How to Write Your Thesiscompiled by Kim Kastens, Stephanie Pfirman, Martin Stute, Bill Hahn, Dallas Abbott, and Chris Scholz
I. Thesis structure
Title PageTitle (including subtitle), author, institution, department, date of delivery, research mentor(s) and advisor, their instututions and email adresses
Table of Contents
|List of Figures||xxx|
|List of Tables|
List of FiguresList page numbers of all figures.
The list should include a short title for each figure but not the whole caption.
List of TablesList page numbers of all tables.
The list should include a short title for each table but not the whole caption.
IntroductionYou can't write a good introduction until you know what the body of the paper says. Consider writing the introductory section(s) after you have completed the rest of the paper, rather than before.
Be sure to include a hook at the beginning of the introduction. This is a statement of something sufficiently interesting to motivate your reader to read the rest of the paper, it is an important/interesting scientific problem that your paper either solves or addresses. You should draw the reader in and make them want to read the rest of the paper.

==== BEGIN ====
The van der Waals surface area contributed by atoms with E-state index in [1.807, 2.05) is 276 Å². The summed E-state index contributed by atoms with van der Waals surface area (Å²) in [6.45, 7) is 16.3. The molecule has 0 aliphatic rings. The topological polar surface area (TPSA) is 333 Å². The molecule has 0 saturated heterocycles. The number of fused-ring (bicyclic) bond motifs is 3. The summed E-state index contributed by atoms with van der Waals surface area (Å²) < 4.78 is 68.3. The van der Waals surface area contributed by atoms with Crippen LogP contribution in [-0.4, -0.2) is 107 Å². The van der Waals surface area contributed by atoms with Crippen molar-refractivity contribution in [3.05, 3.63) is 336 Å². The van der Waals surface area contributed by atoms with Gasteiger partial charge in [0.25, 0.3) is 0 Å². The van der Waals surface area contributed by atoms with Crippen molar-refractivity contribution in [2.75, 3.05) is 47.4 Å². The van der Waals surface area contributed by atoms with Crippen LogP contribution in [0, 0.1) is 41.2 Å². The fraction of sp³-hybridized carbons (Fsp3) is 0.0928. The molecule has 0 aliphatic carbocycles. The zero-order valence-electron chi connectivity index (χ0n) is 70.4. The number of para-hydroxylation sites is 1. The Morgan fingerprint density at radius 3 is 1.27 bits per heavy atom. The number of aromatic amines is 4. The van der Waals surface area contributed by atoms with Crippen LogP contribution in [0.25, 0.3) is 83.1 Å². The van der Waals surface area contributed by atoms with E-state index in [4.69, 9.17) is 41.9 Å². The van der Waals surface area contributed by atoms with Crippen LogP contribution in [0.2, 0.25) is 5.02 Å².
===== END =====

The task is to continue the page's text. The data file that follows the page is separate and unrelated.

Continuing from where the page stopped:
The next paragraphs in the introduction should cite previous research in this area. It should cite those who had the idea or ideas first, and should also cite those who have done the most recent and relevant work. You should then go on to explain why more work was necessary (your work, of course.)
|What else belongs in the introductory section(s) of your paper? |
MethodsWhat belongs in the "methods" section of a scientific paper?
Do not include descriptions of results.
Note: Results vs. Discussion SectionsQuarantine your observations from your interpretations. The writer must make it crystal clear to the reader which statements are observation and which are interpretation. In most circumstances, this is best accomplished by physically separating statements about new observations from statements about the meaning or significance of those observations. Alternatively, this goal can be accomplished by careful use of phrases such as "I infer ..." vast bodies of geological literature became obsolete with the advent of plate tectonics; the papers that survived are those in which observations were presented in stand-alone fashion, unmuddied by whatever ideas the author might have had about the processes that caused the observed phenomena.
|How do you do this? |
DiscussionStart with a few sentences that summarize the most important results. The discussion section should be a brief essay in itself, answering the following questions and caveats: